Field trip to Torreya State Park with Gil Nelson: Part 1

On the Saturday before Thanksgiving, 25 members from three different chapters of the Florida Native Plant Society joined up with Florida plant guru Gil Nelson at Torreya State Park. The park, located west of Tallahassee,  borders the Apalachicola River. You may have noticed that several books that we recommend over there on the right hand column are by Gil.

What a great way to spend a beautiful north Florida November day--out in the woods with folks who are interested in not only plants, but the bugs, snakes and the whole ecosystem. After posing for the initial photo (Gil is on the left of this group photo.), we were off into the woods.  (Note: For this post, I have included links to webpages with more information on the specimen being discussed.)

Here Gil shows folks how to look for hairy undersides of leaves to help identify this tree that many people confuse with oaks, but instead it's a gum bully (Sideroxylon lanuginosum). It also has thorns and bluish berries, which might be a hint that this is not an oak.

The needle palms dotted the woods.
We stopped at some bunches of needle palms (Rhapidophyllum hystrix). We learned this  shrubby palm won't form a trunk, but produces dense thickets; it's a type of fan palm because of its leaf shape. At the base of the leaf, the connection to the stalk is a straight line, unlike  the saw palmetto which has a triangular connection. (See below.) The needle palms are listed as endangered, so plant more of these versatile plants in your shady areas, but always purchase them from reputable native nurseries. 

 The saw palmetto (Serenoa repens) is much more widespread. You can see the triangle at the top of the stalk and you can also see that the leaf sections are connected farther out from the stalk.

In case you wanted to know why
they are called needle palms...
It's those sharp needles!

Saw palmetto for comparison

A Pine Woods Snake

This Florida redbellysnake (Storeria occipitomaculata) was warming itself on the sandy trail.
Gil explains that the fruiting structure of the southern magnolia (Magnolia grandiflora) is not a cone, but a woody aggregate fruit made up of many follicles, the seeds of which are covered with bright red fleshy coatings that attract birds. There are four magnolias species growing in Torreya State Park. In addition to the southern magnolia, there are Ashe's magnolia (M. macrophylla var. ashei), and pyramid magnolia (M. pyramidata), which are limited to the panhandle in Florida, plus the wide-spread sweet bay magnolia (M. virginiana).  We saw them all, plus we also saw some tulip trees (Liriodendron tulipifera), which belong to the magnolia family.
What is everyone looking at on the ground?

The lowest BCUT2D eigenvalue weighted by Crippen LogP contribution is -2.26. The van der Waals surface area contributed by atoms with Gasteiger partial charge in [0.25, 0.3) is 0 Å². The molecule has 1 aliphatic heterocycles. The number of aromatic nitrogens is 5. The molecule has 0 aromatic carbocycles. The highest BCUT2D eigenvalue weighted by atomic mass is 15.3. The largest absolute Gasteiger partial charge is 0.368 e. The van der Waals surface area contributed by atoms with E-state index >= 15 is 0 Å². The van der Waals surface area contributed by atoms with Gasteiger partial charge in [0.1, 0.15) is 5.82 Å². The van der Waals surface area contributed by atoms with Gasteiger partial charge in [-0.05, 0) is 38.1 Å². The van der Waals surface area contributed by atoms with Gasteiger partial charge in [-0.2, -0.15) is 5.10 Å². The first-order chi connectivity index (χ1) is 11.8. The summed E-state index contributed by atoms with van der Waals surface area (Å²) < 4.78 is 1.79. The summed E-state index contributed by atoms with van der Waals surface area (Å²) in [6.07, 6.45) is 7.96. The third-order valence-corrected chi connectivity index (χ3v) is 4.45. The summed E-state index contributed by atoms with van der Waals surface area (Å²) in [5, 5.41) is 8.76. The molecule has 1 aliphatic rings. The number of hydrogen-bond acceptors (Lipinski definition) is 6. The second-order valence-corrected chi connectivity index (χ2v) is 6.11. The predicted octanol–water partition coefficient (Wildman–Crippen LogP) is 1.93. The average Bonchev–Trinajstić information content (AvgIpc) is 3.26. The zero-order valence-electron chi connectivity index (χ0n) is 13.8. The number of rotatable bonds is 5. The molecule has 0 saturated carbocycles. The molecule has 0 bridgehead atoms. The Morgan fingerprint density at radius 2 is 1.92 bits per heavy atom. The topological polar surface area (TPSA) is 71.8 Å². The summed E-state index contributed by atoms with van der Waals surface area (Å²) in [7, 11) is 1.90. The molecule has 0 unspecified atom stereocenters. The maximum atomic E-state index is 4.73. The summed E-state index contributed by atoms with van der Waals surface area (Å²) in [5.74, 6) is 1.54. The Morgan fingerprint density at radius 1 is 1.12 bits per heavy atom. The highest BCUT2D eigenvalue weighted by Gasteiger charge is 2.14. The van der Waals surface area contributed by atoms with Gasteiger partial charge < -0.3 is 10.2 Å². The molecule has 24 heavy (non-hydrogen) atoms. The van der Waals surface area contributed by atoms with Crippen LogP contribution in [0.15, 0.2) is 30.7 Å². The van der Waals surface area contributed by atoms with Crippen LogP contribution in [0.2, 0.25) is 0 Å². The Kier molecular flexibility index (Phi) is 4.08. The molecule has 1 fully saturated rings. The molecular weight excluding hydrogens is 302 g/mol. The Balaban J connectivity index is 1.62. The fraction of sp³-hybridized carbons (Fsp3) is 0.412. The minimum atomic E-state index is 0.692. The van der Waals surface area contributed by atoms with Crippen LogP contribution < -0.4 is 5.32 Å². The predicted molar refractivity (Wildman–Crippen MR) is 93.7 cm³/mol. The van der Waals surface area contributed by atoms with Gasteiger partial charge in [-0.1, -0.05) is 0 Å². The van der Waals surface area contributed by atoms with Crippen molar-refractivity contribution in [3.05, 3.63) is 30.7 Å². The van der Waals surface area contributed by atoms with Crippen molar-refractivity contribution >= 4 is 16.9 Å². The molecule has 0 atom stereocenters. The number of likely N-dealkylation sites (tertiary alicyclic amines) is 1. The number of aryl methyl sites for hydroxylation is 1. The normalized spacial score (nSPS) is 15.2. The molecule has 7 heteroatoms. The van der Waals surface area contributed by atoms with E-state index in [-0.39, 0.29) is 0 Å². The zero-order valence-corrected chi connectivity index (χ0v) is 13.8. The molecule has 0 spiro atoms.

There are beechdrops
under the beech trees.

Beechdrops (Epifagus virginiana) are parasitic flowering plants that lack leaves and produce no chlorophyll. They are only found in the vicinity of beech trees (Fagus grandifolia). In Florida they are limited to the panhandle.

We spotted several species of hawthorn (Crategus spp). There are several species in the park--apple haw (C.aestivalis), summer haw (C. flava), parsley haw (C.marshallii), and green haw (C. viridis).  There are lots of one-flower haws (C. uniflora) and beautiful haws (C. pulcherrima) in the park. We also saw littlehip hawthorn (C. spathulata), which is pretty common, too. And then just to confuse the subject there is also possumhaw (Ilex decidua) or (Viburnum nudum), neither of which is not a hawthorn, but a deciduous holly or a viburnum, and then there's the southern or rusty black-haw (Viburnum rufidulum)--another viburnum.

Here Gil shows us how to identify the green haw by the bark and thorns on the trunk. It's always good to have a definitive marker.
A grizzled mantid (Gonatista grisea), a relative of the more abundant praying mantis, is also known as a lichen mimic. Here you see a mantid, disguised on the trunk of a white oak tree. It's astonishing that someone noticed it, but then Ron Houser also noticed the purse web spider's (Sphodros spp) unique webs.

We didn't see the spider, which is related to tarantulas, but saw several of the tube-shaped webs at the base of trees. The spiders hide in the tubes and pop out the trap door on top and drag their prey into the tubes. the female raise their babies in the tubes, too. Who knew?

Click here for part 2 where we talk about the plant that gave Torreya State park its name, find some boy scouts, and point out excellent trees for fall color.

Ginny Stibolt


Anonymous said…
Wow. Cool field trip! Love the bug storeis, too.

V. Avery
For excellent photos from this trip see by Aubrey Heupel and Matt Greene. Thanks for sharing.


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